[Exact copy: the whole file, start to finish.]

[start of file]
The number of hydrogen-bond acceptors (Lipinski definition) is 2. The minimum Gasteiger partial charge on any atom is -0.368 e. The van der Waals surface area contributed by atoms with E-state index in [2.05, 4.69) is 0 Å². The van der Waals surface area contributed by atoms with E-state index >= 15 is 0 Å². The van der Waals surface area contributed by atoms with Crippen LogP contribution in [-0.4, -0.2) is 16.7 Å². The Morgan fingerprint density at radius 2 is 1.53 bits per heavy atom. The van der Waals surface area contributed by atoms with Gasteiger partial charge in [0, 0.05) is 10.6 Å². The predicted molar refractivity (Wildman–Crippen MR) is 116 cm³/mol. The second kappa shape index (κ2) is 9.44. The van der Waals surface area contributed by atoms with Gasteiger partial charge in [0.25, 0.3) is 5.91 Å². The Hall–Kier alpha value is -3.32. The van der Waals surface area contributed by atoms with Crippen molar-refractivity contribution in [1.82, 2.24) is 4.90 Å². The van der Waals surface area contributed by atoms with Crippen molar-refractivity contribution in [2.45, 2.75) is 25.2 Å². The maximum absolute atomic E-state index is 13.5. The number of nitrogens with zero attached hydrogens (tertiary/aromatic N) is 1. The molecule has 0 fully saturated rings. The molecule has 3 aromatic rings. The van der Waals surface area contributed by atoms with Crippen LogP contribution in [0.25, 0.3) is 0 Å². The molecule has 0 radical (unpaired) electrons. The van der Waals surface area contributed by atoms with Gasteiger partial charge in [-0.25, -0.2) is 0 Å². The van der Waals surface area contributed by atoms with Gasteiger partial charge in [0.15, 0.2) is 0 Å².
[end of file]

The number of hydrogen-bond acceptors (Lipinski definition) is 2. The minimum Gasteiger partial charge on any atom is -0.368 e. The van der Waals surface area contributed by atoms with E-state index in [2.05, 4.69) is 0 Å². The van der Waals surface area contributed by atoms with E-state index >= 15 is 0 Å². The van der Waals surface area contributed by atoms with Crippen LogP contribution in [-0.4, -0.2) is 16.7 Å². The Morgan fingerprint density at radius 2 is 1.53 bits per heavy atom. The van der Waals surface area contributed by atoms with Gasteiger partial charge in [0, 0.05) is 10.6 Å². The predicted molar refractivity (Wildman–Crippen MR) is 116 cm³/mol. The second kappa shape index (κ2) is 9.44. The van der Waals surface area contributed by atoms with Gasteiger partial charge in [0.25, 0.3) is 5.91 Å². The Hall–Kier alpha value is -3.32. The van der Waals surface area contributed by atoms with Crippen molar-refractivity contribution in [1.82, 2.24) is 4.90 Å². The van der Waals surface area contributed by atoms with Crippen molar-refractivity contribution in [2.45, 2.75) is 25.2 Å². The maximum absolute atomic E-state index is 13.5. The number of nitrogens with zero attached hydrogens (tertiary/aromatic N) is 1. The molecule has 0 fully saturated rings. The molecule has 3 aromatic rings. The van der Waals surface area contributed by atoms with Crippen LogP contribution in [0.25, 0.3) is 0 Å². The molecule has 0 radical (unpaired) electrons. The van der Waals surface area contributed by atoms with Gasteiger partial charge in [-0.25, -0.2) is 0 Å². The van der Waals surface area contributed by atoms with Gasteiger partial charge in [0.15, 0.2) is 0 Å².